• And more

David’s explains that he began developing role-playing techniques in the early days of cognitive therapy because many of the Beckian techniques, such as Examine the Evidence and the Socratic Technique–while sometimes very helpful, were sometimes a bit dry, and he wanted to include punchier and more powerful and dynamic techniques in his therapeutic toolkit. These role-playing techniques are just one part of what sets TEAM-CBT apart from traditional, Beckian CBT.

Today, he explains and demonstrates the Externalization of Voices, which is always combined with the Self-Defense Paradigm and the Acceptance Paradox. He is joined by Fabrice, of course, and “Sarah,” one of the members of his Tuesday training group at Stanford. Sarah has volunteered to use a personal example in the podcast to help demonstrate the Externalization of Voices.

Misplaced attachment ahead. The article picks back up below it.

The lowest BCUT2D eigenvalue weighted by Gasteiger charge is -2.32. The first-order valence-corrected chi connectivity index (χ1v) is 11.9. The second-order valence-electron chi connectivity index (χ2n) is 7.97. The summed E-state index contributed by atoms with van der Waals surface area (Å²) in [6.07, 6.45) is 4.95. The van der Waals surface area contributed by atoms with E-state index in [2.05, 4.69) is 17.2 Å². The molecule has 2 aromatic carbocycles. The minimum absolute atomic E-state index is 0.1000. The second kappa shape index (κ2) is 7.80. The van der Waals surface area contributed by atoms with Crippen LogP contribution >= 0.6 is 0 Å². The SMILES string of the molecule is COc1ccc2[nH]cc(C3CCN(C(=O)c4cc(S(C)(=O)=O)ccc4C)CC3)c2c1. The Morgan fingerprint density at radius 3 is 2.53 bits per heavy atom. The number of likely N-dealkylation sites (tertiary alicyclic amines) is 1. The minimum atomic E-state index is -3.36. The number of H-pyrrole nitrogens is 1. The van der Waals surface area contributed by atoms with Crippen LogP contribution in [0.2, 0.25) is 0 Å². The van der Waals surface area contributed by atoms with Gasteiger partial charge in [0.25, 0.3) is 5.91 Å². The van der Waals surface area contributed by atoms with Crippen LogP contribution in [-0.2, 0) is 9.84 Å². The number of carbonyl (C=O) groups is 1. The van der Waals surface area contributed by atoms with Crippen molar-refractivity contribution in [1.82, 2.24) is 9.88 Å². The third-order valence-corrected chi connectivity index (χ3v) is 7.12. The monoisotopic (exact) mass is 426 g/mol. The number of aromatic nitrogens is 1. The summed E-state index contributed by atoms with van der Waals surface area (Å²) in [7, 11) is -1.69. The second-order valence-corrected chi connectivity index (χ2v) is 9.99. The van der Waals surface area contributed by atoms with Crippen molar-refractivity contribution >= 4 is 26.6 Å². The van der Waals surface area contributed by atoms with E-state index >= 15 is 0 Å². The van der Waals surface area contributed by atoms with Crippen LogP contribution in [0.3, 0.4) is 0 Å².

Sarah has brought a partially complete Daily Mood Log to the session. The Upsetting Event was that Sarah has decided to move to Austin, Texas in two weeks. She has many moderately strong negative feelings about the move, including sadness (30), anxiety and nervousness (75), inadequacy (60), loneliness (75), self-consciousness, and discouragement (70). She also felt stuck and defeated (70). The numbers in parentheses indicate how strong each type of feeling was on a scale from 0 (not at all) to 100 (extremely.)

Her Negative Thoughts include:

  • “All of my friends are ahead of me in life (careers and relationships).”
  • “I should be further along in my career and I should be 100% certain this is the best career for me in the long term.
  • “For the most part, I haven’t helped most of my clients very much.”
  • “My anxiety over the past year indicates that I’m in the wrong profession.”
  • “I’ll never get back in the great shape, physically and emotionally, that I was in three years ago.”